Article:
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decided: December 29, 1982.


Original jurisdiction in the case of Elijah Brown v. Commonwealth of Pennsylvania, Pennsylvania Board of Probation and Parole.


Timothy P. Wile, Assistant Public Defender, for petitioner.

Arthur R. Thomas, Assistant Chief Counsel, with him Robert A. Greevy, Chief Counsel, Jay C. Waldman, General Counsel, and LeRoy S. Zimmerman, Attorney General, for respondent.

Judges Rogers, Craig and MacPhail, sitting as a panel of three. Opinion by Judge MacPhail.

Author: Macphail

[ 70 Pa. Commw. Page 598]

On November 20, 1980, Mr. Elijah Brown's parole was revoked by the Board of Probation and Parole (Board) because of new convictions and the violation of certain conditions of his parole. In his amended petition for review in our appellate jurisdiction, Mr. Brown contends that the Board's order should be set aside because 1) he was not represented by counsel at the revocation or violation hearings notwithstanding the fact that he requested counsel and 2) both his violation and revocation hearings were untimely held.

[ 70 Pa. Commw. Page 599]

As we said recently in an unreported memorandum opinion, Stevenson v. Board of Probation and Parole, (No. 181 Misc. Dkt. No. 3, filed October 20, 1982), this Court must have a record for meaningful review, that the record must consist of the matters set forth in Pa. R.A.P. 1951(a) and that it is the Board's duty to furnish an adequate record. In the instant case, the Board has filed what it denominates as a "Certification of the Record." Counsel for the Board refers in his brief to certain parts of the record. In fact, the "record" consists of copies of certain correspondence, a copy of an order of this Court (directing Mr. Brown to pursue his administrative remedies) and a certificate of the Chairman of the Board reciting the chronological events noted in the Board's records relating to Mr. Brown together with certain narrative comments which cannot be verified by us because there is no transcript of what actually occurred at any of the hearings afforded Mr. Brown by the Board.

A parolee's right to counsel at parole violation and revocation hearings is now settled. Rambeau v. Rundle, 455 Pa. 8, 17, 314 A.2d 842, 847 (1973); Commonwealth v. Tinson, 433 Pa. 328, 334, 249 A.2d 549, 552 (1969).

Initially, we are confronted by a factual dispute which we cannot resolve because we have an inadequate record. It appears that Mr. Brown was given a revocation hearing and a preliminary violation hearing on July 24, 1980. Item 9 of the Chairman's certificate states that Mr. Brown was represented by counsel at that hearing. Mr. Brown's brief states that he was not. In the absence of a transcription of what actually occurred at that hearing, we cannot provide meaningful review. Only a remand for a rehearing will supply the deficiency.

Concerning the violation hearing on October 23, 1980, we are well satisfied that the Board's action in

[ 70 Pa. Commw. Page 600]

    proceeding with its full Board violation hearing on that date without counsel being present to represent Mr. Brown in spite of his request for such counsel, was error. According to the Chairman's certificate, Mr. Brown asked for a continuance until counsel could be present and the Board denied that request. While the matter of granting continuances is normally a discretionary act of the adjudicatory body which will not be disturbed in the absence of an abuse of that discretion, we believe that the matter of representation by counsel at a parole hearing is of such critical importance that the Board proceeds at its peril when it conducts a hearing where the person entitled to counsel requests counsel but is not represented at the hearing. The Board argues that it told Mr. Brown he could have a de novo hearing if he requested one but that he never made such a request. That, in our opinion, does not cure the error.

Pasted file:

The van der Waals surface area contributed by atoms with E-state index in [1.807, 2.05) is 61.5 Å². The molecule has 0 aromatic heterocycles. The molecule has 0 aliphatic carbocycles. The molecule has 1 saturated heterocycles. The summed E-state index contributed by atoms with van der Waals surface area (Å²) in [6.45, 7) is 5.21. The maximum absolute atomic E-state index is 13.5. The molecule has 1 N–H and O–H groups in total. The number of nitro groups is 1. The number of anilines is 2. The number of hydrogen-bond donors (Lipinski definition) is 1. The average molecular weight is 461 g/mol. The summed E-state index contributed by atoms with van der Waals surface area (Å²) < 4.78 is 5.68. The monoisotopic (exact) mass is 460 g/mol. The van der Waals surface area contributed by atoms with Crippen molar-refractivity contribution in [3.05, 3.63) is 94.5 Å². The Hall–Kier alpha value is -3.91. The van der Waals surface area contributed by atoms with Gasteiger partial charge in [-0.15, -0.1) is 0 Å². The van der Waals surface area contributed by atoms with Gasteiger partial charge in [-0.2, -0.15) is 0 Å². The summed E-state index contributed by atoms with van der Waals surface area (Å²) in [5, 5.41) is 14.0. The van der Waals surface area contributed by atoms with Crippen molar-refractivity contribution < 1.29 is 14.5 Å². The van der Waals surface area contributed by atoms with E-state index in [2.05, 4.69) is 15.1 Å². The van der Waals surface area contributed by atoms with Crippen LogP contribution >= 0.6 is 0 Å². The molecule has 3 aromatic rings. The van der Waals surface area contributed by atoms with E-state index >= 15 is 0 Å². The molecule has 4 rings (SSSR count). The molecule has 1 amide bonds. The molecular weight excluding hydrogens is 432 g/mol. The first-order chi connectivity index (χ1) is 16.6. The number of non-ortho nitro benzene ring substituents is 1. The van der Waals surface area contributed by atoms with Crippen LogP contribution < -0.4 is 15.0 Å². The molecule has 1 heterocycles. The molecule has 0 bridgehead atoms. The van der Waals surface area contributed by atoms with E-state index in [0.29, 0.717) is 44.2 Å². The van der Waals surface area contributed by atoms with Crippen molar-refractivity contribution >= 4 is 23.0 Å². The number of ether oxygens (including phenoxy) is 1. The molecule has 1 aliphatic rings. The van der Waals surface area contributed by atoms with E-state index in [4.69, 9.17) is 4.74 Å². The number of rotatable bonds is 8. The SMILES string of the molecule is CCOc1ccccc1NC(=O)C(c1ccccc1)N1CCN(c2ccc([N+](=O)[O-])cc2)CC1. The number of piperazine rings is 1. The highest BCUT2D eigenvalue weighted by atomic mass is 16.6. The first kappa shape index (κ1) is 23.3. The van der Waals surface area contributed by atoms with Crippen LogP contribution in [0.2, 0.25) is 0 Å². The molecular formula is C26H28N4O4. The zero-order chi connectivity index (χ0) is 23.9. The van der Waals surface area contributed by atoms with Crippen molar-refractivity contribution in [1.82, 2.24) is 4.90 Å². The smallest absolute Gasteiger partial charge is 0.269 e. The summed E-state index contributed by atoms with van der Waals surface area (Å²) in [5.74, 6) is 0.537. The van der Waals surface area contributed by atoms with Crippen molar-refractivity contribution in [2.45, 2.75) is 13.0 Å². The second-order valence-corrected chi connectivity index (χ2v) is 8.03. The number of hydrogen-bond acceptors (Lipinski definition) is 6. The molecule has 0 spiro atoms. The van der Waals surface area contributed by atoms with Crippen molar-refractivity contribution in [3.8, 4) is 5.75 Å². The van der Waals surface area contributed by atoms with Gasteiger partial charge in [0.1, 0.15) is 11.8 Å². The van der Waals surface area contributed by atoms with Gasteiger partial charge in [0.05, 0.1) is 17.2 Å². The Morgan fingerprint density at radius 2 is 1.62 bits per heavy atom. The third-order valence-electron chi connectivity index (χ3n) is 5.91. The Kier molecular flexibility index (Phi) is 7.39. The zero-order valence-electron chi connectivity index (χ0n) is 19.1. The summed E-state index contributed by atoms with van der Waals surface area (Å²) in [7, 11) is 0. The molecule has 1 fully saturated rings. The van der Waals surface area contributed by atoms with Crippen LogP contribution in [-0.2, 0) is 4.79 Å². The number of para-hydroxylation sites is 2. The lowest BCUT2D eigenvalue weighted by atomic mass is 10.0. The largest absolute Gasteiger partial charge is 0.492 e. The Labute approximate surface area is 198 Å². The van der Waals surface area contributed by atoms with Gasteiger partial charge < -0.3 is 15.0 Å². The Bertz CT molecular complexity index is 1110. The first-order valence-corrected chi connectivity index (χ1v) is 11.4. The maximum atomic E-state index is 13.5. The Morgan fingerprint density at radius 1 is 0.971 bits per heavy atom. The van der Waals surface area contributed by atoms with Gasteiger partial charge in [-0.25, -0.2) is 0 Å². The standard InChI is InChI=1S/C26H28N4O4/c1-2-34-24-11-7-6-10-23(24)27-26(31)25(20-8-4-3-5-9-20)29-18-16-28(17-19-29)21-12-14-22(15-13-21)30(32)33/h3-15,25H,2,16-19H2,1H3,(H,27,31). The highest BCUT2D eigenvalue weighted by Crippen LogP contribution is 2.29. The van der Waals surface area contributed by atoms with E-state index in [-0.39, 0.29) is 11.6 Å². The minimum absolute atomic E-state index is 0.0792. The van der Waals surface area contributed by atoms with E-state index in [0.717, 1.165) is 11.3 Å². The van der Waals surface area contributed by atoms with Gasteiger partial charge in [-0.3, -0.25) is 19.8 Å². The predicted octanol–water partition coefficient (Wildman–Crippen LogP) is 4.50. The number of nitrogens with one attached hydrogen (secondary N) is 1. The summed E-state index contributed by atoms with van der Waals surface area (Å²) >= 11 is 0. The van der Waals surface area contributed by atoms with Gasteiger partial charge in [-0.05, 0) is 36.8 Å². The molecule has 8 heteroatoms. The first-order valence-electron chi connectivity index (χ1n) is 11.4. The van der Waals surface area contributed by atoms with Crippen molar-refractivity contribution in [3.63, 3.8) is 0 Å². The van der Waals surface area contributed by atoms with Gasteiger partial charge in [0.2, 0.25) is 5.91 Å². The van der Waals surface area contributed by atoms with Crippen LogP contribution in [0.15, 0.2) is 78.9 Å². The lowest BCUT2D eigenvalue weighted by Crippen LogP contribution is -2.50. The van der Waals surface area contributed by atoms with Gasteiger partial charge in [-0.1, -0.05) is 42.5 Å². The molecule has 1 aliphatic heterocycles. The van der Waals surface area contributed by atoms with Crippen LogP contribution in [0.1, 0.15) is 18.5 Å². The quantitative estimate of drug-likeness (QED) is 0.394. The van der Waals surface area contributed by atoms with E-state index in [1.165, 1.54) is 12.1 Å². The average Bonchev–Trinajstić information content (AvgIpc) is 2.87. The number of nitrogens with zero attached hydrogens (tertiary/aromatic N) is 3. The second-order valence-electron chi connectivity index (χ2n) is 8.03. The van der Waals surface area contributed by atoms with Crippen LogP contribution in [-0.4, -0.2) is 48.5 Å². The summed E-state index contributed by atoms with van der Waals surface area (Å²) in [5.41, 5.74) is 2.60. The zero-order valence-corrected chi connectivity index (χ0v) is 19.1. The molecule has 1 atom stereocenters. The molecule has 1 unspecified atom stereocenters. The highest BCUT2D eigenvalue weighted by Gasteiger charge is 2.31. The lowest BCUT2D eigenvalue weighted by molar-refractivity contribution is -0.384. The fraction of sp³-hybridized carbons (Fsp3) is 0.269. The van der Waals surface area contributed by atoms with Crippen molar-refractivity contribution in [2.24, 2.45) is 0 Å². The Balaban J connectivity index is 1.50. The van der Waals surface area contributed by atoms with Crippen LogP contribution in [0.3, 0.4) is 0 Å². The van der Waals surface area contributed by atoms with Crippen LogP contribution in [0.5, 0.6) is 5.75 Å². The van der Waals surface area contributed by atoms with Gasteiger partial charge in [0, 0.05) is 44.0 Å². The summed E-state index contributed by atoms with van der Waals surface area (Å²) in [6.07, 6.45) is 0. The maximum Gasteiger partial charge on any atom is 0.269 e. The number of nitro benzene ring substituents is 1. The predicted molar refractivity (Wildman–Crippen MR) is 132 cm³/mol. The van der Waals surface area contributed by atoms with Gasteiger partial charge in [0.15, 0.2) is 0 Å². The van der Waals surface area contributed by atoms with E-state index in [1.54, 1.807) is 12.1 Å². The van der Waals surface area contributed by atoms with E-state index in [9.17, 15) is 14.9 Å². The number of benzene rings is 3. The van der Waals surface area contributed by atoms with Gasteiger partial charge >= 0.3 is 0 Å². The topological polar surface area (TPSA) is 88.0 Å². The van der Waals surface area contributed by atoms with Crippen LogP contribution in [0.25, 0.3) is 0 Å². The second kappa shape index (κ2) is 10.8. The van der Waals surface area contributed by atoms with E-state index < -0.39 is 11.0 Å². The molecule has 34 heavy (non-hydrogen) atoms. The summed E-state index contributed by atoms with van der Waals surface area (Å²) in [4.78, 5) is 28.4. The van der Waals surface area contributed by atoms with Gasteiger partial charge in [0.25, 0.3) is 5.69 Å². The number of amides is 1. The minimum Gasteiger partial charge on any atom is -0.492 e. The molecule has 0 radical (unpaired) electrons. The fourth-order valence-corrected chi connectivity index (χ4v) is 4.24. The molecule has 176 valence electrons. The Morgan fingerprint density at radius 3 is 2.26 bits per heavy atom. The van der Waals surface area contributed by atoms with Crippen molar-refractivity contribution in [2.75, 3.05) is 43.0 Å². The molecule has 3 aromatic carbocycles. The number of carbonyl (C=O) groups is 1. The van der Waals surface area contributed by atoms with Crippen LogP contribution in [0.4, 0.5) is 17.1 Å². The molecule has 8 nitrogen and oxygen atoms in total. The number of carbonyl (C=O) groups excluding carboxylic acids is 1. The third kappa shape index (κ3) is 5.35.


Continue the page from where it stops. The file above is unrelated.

With respect to the entire issue of lack of counsel, the Board notes that in his request for an administrative hearing, Mr. Brown did not mention the absence of counsel as a reason in support of that request. It is true that the absence of counsel is not mentioned in that request. The Board argues, therefore, that this issue has been waived.*fn1 37 Pa. Code § 71.5(h) states that one applying to the Board for review and relief should set forth specifically the grounds upon which the application is based. The Board's regulations are also very specific about what shall happen when a parolee requests counsel at a violation hearing. 37 Pa. Code § 71.4(5)(iv). The Board has supplied no written waiver of the right of counsel as required by its own regulation. While the regulation we have previously cited does state that an applicant should set forth the

[ 70 Pa. Commw. Page 601]

    specific grounds for review, the regulation does not say that a failure to so specify shall constitute a waiver of the issue. We will hold that a petitioner's failure to note lack of counsel as grounds for administrative review does not constitute a waiver of the issue where the petitioner proceeds pro se in the preparation of his application for review and where no written waiver of counsel appears in the record submitted for appellate review.